iCarly. Sam may be a criminal and abuse Freddie and Gibby to no ends, but when Freddie's boss in "iPear Store" strips Freddie of his uniform in a rough fashion, she decides not to work for her anymore.
Again in "iSave Carly". She gets rather upset with her juvenile friend when she hits a nerdy kid with her butter sock and tells her that she uses it on people who deserve a beating.
The IT Crowd: Played for Laughs: owing to a convoluted series of events, Moss and Roy have agreed to allow a German cannibal to consume some of their limbs if he lets them watch a movie Roy's been desperate to see on his swanky home entertainment system. The same episode has also featured a parody of the standard over-the-top and slightly hysterical anti-piracy adverts. They put the DVD, the advert starts, and the cannibal immediately shouts out "Oh, these piracy warnings!" in frustration and disgust.
Kamen Rider Double: Saeko Sonozaki killed her husband Kirihiko, who was on the verge of a Heel-Face Turn, and betrayed her own family at the behest of Isaka. Neverless, she refuses to aid Kazu in the Assimilation Plot involving her sister, if only because she no longer feels the need to prove herself superior.
In the Law & Order: Criminal Intent episode "Homo Homini Lupus", an otherwise-ruthless loan shark is horrified when he discovers that the guy he's been sending after people who fail to pay back the money is a Serbian war criminal and rapist... and that he's enabled the bastard to rape a teenaged girl.
A rather odd example occurs in season 3 with serial killer Matthew Brodus: he smugly brags about his crimes, and recounts in detail how he raped, tortured and killed his victims, yet becomes outraged when the detectives accuse him of necrophilia.
A priest is beat up, and two of our heroes go looking for the "local talent" involved. When they question a Hispanic gang, the leader goes "We're not monsters." It turns out one of the gang members was involved, whereupon the leader asks for his gun back so he can point it at the guy's head. "You have a long penance ahead of you. Start by answering the man's question. NOW!"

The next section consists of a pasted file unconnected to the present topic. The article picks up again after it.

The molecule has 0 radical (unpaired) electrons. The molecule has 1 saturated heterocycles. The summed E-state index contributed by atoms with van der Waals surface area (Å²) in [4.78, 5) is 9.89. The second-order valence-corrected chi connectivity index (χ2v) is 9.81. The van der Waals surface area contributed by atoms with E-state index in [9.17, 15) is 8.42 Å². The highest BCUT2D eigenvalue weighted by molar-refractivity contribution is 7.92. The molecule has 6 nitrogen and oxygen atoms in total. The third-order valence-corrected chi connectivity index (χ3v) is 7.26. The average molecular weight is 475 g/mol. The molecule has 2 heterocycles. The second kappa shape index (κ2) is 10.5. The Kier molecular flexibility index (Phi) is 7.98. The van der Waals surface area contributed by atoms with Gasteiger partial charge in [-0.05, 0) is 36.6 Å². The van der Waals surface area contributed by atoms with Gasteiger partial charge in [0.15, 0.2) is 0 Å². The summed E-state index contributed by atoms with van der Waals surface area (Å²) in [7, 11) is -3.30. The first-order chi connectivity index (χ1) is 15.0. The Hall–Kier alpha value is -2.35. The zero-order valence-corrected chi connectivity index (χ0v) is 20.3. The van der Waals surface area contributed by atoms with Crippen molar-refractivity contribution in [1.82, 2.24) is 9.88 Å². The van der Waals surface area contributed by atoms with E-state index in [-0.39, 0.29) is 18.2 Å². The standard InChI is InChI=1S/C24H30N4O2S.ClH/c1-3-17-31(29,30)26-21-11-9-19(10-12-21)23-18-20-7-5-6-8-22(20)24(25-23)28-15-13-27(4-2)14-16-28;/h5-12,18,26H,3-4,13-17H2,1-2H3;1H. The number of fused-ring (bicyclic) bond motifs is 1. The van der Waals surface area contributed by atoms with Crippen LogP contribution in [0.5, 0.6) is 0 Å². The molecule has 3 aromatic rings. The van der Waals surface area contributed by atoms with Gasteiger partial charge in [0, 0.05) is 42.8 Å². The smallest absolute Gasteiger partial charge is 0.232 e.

In another episode, Hardison, the team's computer expert is listening to a live feed of a Corrupt Corporate Executive discussing the benefits of owning a US Congressman. His response is, "I'm a professional criminal and I find that disturbing."
Displayed amusingly by Parker in The Bank Shot Job. She's likely stolen anything and everything under the sun, but even she thinks illegal downloading is wrong (much to Hardison's confusion.)
Also in "The Boys Night Out Job", two hitters for the Irish mob chase Nate and Hurely into a church. One is already to go in but the other refuses go kill someone in a church.
Thug 1: The church! They're in the church. Thug 2: I'm not just busting into a church to kill two men. Thug 1: What if they're in the church basement? If they're in the church basement then we can kill 'em. Thug 2: So you're implying that the church is holy, but the church basement isn't? Thug 1: You don't say mass in the basement. The church basement is not holy ground. Thug 2: So what, it goes: Holy ground. Uuumm, the basement. Holy ground? Thug 1: The Boy Scouts meet in the basement and they're not a religious group. Thug 2: A Boy Scout is trustworthy, loyal, helpful, friendly, courteous, kind, obedient, cheerful, thrifty, brave, clean and reverent. Reverent is there at the end because it is, if not a faith based organisation, not entirely secular!
And then their boss shows up, demanding to know why they haven't finished the job yet. Upon hearing their reasoning, he agrees...to a point.
Mob Boss: I see your point. We can't be shootin' people inside a church. So go in there and drag 'em out to the parking lot, and then shoot them!
Nick Cocks (a child killer who once brutally slaughtered a 3 year old baby in cold blood while its weeping mother watched as well as then raping said mother before killing her husband then drowning her) is shocked and horrified when he hears about a man who went on holiday while leaving his cat without food for a 2 day break. Nick even goes as far as to kill the man before taking the cat to a animal shelter stating:
"How dare you starve a innocent cat! I love cats and now you're dead!"